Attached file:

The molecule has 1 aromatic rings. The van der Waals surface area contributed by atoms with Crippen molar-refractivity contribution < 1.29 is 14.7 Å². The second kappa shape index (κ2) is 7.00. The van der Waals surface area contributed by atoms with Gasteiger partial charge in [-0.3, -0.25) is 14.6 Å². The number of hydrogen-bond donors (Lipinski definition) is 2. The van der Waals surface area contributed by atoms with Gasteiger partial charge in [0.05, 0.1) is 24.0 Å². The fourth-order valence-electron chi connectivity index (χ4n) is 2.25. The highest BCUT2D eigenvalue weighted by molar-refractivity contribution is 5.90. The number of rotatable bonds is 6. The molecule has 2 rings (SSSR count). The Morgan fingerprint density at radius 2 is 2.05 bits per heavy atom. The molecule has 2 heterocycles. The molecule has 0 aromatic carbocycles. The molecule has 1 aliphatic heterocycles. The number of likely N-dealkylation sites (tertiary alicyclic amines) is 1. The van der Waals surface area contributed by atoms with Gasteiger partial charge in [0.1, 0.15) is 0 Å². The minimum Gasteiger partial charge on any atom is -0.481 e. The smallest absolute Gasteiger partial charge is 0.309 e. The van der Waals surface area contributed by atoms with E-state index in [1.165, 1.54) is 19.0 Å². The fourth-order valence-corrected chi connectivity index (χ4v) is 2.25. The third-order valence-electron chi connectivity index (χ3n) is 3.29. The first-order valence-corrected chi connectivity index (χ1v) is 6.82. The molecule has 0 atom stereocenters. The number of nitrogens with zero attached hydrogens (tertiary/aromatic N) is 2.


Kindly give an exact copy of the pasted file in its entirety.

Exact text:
The molecule has 1 aromatic rings. The van der Waals surface area contributed by atoms with Crippen molar-refractivity contribution < 1.29 is 14.7 Å². The second kappa shape index (κ2) is 7.00. The van der Waals surface area contributed by atoms with Gasteiger partial charge in [-0.3, -0.25) is 14.6 Å². The number of hydrogen-bond donors (Lipinski definition) is 2. The van der Waals surface area contributed by atoms with Gasteiger partial charge in [0.05, 0.1) is 24.0 Å². The fourth-order valence-electron chi connectivity index (χ4n) is 2.25. The highest BCUT2D eigenvalue weighted by molar-refractivity contribution is 5.90. The number of rotatable bonds is 6. The molecule has 2 rings (SSSR count). The Morgan fingerprint density at radius 2 is 2.05 bits per heavy atom. The molecule has 2 heterocycles. The molecule has 0 aromatic carbocycles. The molecule has 1 aliphatic heterocycles. The number of likely N-dealkylation sites (tertiary alicyclic amines) is 1. The van der Waals surface area contributed by atoms with Gasteiger partial charge in [0.1, 0.15) is 0 Å². The minimum Gasteiger partial charge on any atom is -0.481 e. The smallest absolute Gasteiger partial charge is 0.309 e. The van der Waals surface area contributed by atoms with E-state index in [1.165, 1.54) is 19.0 Å². The fourth-order valence-corrected chi connectivity index (χ4v) is 2.25. The third-order valence-electron chi connectivity index (χ3n) is 3.29. The first-order valence-corrected chi connectivity index (χ1v) is 6.82. The molecule has 0 atom stereocenters. The number of nitrogens with zero attached hydrogens (tertiary/aromatic N) is 2.